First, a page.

Should Pakeha be allowed to get traditional Maori moko?

Opinion is divided on whether Pakeha should be allowed to receive traditional Maori facial moko, after Pakeha life coach Sally Anderson removed images of her moko from her branding due to a backlash over the issue.

Ms Anderson is married to Roger Te Tai, a man with a full facial moko, and had her own moko done by Auckland artist Inia Taylor four years ago.

TVNZ1's Te Karere asked the question: "Should non-Maori receive moko kauae/mataora?" on their Facebook page and had a range of responses both for and against.

"NO moko is our wairua, mana it is solely ours, kirituhi is for non-Maori," one user posted.

"This is as bad as, or even worse than the Maori designs on shower curtains manufactured overseas. It's time we got a patent on our ta moko etc etc. This is ridiculous! Pakeha have no attachment to the wairua that's paramount in this mahi. Get a grip!" another against the idea wrote.

"No it something that's earned its not like a piece of costume jewellery," read another.

However, not all posts were against the idea of Pakeha receiving a moko.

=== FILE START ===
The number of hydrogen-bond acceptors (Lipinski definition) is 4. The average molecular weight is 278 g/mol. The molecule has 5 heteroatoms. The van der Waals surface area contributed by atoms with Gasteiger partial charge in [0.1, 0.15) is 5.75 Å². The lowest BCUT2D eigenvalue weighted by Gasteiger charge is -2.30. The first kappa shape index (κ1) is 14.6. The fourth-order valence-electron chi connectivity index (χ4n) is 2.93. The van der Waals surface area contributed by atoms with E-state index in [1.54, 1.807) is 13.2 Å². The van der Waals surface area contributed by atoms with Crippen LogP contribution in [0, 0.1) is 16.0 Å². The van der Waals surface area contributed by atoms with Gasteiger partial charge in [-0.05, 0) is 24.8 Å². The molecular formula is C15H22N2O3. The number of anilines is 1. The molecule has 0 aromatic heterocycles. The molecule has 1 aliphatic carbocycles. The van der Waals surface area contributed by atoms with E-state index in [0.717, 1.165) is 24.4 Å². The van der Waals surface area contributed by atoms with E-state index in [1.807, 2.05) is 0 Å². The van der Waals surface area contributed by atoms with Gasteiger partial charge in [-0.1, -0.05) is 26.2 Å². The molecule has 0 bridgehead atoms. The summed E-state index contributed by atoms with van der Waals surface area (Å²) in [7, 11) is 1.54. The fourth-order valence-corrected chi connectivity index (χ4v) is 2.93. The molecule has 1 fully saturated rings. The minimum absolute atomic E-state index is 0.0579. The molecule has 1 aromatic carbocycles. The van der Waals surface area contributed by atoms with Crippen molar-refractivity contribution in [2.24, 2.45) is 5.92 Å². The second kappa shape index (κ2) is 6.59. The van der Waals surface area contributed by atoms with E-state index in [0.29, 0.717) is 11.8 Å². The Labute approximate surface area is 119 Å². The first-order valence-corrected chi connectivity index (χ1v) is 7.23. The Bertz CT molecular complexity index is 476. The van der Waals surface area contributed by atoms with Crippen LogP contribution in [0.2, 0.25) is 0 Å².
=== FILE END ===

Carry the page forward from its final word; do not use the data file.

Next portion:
"Do we know the reason why she got it? before we go judging we should understand the situation!" a user wrote in defence of Ms Anderson. 

Roger Te Tai's wife Sally Anderson removed her own moko from business branding due to a backlash.
Source: 1 NEWS

"Well if she deserves it for Maori cultural significance, then what’s the problem. We need to know the full story first before just putting the hold up on it," said another.

One Facebook user simply posted a photo of English-born Barnet Burns who was given a full facial moko in the 1800s. 

For her part Ms Anderson says the moko represents her turning a corner in her life after surviving a gang rape by the Mongrel Mob as a teenager in the 1980s.

Roger Te Tai's wife Sally Anderson removed her own moko from business branding due to a backlash. Source: Te Karere